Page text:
Still, regardless of this fence-sitting, China has supported Ukraine’s weakened economy through investment and trade. This has played a significant role in reviving the once strong agricultural sector. Since Russia annexed Crimea in 2014, the volume of agricultural trade between Ukraine and China has increased by 56 per cent.

Evidently, Beijing’s strategy in the post-Soviet region is driven by pragmatism. Chinese leaders are aware of the benefits of balancing trade relations with Russia and Ukraine. Economic co-operation with Ukraine loosens China’s long-standing economic dependence on Russia while compensating for the West’s unwillingness to grant Ukraine large-scale economic assistance.

Given the economic opportunities for co-operation, it is important not to overlook the serious political differences between Beijing and Kyiv. As in other developing states, the economy is tightly intertwined with politics. Most of Ukraine’s political elites have vested interests in the path to development. Resulting inconsistencies in economic policy could lead to unforeseen democratic challenges.

A disconnect between economic needs and political dreams

We must also consider the different political ideals that drive democracy-thirsty Ukraine and communist China.

Certainly, China’s communism has long departed from Maoist-style authoritarianism. Co-operation with the West proves its ability to adjust and operate very well within the regulatory frameworks of the World Bank and the International Monetary Fund.

However, as an alternative to Western-style capitalist democracy, China’s politics and economy remain very much driven by communist features such as pragmatism, restrictions on information, a deficit of human rights, Soviet-style five-year state planning and a large and disciplined workforce.

On the other hand, the last three years of political development in Ukraine clearly indicate a desire to move towards a Western democratic approach. The International Foundation for Electoral Systems’ 2015 public opinion survey in Ukraine found that the 2013-14 Maidan movement supported liberal sociopolitical values and Ukraine’s decision to shake off a Soviet legacy of paternalism and conformity.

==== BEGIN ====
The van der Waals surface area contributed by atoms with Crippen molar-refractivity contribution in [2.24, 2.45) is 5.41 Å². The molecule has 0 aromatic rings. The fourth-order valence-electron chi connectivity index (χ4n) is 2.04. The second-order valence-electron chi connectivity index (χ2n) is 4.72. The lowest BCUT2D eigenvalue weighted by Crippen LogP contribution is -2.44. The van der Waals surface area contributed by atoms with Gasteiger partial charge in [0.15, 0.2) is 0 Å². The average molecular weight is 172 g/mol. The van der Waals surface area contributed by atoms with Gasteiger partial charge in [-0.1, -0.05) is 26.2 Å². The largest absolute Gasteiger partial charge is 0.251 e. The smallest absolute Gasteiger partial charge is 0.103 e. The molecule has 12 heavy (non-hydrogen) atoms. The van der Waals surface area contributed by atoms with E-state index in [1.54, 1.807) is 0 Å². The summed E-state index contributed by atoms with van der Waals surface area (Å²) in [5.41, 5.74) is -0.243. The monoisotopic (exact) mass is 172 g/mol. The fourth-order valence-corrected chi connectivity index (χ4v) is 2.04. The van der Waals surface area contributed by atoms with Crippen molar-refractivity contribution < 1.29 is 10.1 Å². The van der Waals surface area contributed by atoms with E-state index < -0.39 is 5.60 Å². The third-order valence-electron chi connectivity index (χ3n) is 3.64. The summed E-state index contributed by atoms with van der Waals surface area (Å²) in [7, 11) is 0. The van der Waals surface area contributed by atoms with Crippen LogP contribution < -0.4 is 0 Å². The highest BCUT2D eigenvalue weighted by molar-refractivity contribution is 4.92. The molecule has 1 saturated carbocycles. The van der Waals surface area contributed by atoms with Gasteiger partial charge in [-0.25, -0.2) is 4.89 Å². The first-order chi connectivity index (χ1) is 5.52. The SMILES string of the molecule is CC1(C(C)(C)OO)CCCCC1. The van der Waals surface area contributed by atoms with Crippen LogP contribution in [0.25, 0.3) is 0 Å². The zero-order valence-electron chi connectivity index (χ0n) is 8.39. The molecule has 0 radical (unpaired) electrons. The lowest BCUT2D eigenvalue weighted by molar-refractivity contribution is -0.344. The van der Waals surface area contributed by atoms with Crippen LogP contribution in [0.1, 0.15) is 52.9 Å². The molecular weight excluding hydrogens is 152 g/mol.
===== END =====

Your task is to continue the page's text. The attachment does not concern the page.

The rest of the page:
Committed to democratic ideals and the rule of law, Ukraine now looks to the developed West for inspiration. In May 2015, decommunisation laws were passed to remove communist monuments and rename public places to erase communist themes. By December, the Communist Party of Ukraine, Communist Party of Ukraine (renewed) and Communist Party of Workers and Peasants were banned.

This is an interesting and dangerous dance between Ukraine’s economic needs and political dreams. Many observers see this also in other states receiving Chinese investment. Ukraine can draw lessons from Latin America, South Africa and countries in Europe that are seeking better ways to conduct mutually beneficial relations with China.

Certainly, the vigour and dynamism of Chinese engagement with Ukraine means that, given proper strategic planning, its economy has many possibilities to advance. However, to protect its democracy, Ukraine must also tackle a number of challenges. As the proverb goes, “enter the mill and you will come out floury”.

Before opening Ukraine’s doors, the government will do well to protect the country’s positive but still fledgling transformation from being exploited by foreign authoritarian investors.

Olga Oleinikova is Ukraine-born public sociologist, civic activist and entrepreneur. She’s currently driving the establishment of a Ukraine Democracy Initiative (UDI) at University of Sydney.

*This article originally appeared in The Conversation, as part of the Democracy Futures series, a joint global initiative with the Sydney Democracy Network. The project aims to stimulate fresh thinking about the many challenges facing democracies in the 21st century.